Post by Dr. James Wray, Cornell University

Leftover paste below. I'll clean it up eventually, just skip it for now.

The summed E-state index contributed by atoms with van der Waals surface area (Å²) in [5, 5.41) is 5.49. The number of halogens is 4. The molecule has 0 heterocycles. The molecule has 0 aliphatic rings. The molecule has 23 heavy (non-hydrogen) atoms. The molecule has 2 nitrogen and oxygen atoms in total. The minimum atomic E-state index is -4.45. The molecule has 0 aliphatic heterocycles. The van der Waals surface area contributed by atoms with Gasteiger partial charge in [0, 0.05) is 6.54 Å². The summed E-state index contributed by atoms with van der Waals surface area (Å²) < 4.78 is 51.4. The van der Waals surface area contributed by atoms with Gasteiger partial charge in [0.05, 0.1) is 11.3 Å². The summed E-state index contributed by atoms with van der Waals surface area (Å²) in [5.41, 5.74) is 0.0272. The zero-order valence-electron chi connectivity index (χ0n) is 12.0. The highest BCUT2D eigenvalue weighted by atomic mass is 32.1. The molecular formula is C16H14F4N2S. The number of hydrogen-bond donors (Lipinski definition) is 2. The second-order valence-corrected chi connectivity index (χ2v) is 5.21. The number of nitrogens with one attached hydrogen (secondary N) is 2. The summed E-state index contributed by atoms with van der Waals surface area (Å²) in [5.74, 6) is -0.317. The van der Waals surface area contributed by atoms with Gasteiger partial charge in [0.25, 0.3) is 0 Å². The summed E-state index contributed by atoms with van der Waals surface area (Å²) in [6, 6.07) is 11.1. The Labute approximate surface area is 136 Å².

Recent missions to Mars have pursued a theme of “following the water,” with orbital and surface observations revealing locations where groundwater processes have affected rocks exposed at the modern surface. Rock fractures or joints can act as conduits for subsurface fluids, which may precipitate fracture-filling minerals or alter pre-existing rocks along the fracture walls. Both outcomes are evident in orbital images of sulfate-bearing layered rocks in Candor Chasma, part of the vast Valles Marineris canyon system near the Martian equator. Joints in these layered rocks are surrounded by bright “halos” attributed to chemical bleaching by paleo-fluids, as observed in sedimentary rocks on Earth (Image 1). Some joints in Candor Chasma also exhibit positive relief (Okubo and McEwen, 2007), suggesting that fluids cemented the fracture walls and increased their resistance to subsequent erosion. These ridged fractures would therefore represent another example of inverted topography on Mars.